Clashes between two extremist factions in north-western Syria have left dozens of fighters dead on both sides and raised fears of more deadly violence between groups battling President Bashar Assad's troops.
The fighting between the al Qaida-led coalition known as the Levant Liberation Committee and the extremist Jund al-Aqsa group left nearly 70 dead in some of the worst clashes between insurgents in years, an opposition monitoring group and a rebel commander said.
The violence, ahead of UN-brokered peace talks later this month, was centred in areas where the central province of Hama and the north-western province of Idlib meet.
A Syrian rebel commander speaking from Turkey said Jund al-Aqsa has proven recently that it is a branch of the Islamic State group that is the arch rival of al Qaida's Fatah al-Sham Front.
The commander said Jund al-Aqsa fighters stormed several areas controlled by the Levant Liberation Committee and killed some of its members, triggering intense fighting.
"There is no solution but to uproot Jund al-Aqsa," the commander said.
The Britain-based Syrian Observatory for Human Rights said the Levant Liberation Committee has captured six villages from Jund al-Aqsa.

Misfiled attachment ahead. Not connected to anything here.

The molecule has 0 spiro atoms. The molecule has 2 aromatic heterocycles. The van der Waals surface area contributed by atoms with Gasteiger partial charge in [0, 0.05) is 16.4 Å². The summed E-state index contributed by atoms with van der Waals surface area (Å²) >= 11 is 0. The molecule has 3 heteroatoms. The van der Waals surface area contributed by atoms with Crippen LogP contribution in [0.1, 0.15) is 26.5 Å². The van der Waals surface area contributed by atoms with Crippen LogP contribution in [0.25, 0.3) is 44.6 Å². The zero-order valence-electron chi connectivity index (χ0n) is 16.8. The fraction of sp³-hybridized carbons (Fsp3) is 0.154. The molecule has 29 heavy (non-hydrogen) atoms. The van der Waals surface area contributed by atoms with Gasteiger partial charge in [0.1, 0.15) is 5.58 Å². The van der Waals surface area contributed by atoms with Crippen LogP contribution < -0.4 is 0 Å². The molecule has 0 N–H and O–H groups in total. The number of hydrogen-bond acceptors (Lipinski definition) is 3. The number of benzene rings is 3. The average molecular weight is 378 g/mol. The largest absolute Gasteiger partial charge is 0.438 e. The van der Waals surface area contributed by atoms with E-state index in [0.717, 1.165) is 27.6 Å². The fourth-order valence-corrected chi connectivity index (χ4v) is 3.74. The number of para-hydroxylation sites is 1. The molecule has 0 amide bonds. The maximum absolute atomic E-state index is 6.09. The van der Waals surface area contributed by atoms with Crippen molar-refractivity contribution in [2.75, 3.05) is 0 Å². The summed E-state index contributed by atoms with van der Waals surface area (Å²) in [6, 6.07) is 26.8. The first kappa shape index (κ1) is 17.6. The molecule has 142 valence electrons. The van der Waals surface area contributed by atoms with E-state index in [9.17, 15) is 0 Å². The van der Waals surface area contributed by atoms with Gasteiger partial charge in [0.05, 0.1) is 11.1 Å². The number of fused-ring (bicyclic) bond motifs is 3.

The Observatory said two days of fighting has left 69 fighters dead, including 39 from the Levant Liberation Committee. It said the 30 dead from Jund al-Aqsa include four suicide attackers who blew up their vehicles.
Abdul-Rahim Attoun, a senior al Qaida religious official in Syria, blamed Jund al-Aqsa for being a group that paid allegiance to IS. He added that Jund al-Aqsa was blocking roads used by the Levant Liberation Committee to attack government forces.
A Jund al-Aqsa commander who goes by the name of Karmo said the fighting was triggered by Levant Liberation Committee attacks on Jund al-Aqsa positions.
In the southern city of Daraa, where clashes between insurgents and government forces have continued for days, opposition activist Ahmad al-Masalmeh said an air raid had hit a hospital, putting it out of service.
The fighting came as a state-run newspaper said in an editorial that a meeting between the Syrian government and opposition in Kazakhstan this week will not be "fruitful" unless they are focused on fighting terrorism.
The two-day conference in Astana that begins on Wednesday is aimed at strengthening a December 30 ceasefire. The government has long referred to all those fighting against it, including mainstream rebels, as "terrorists".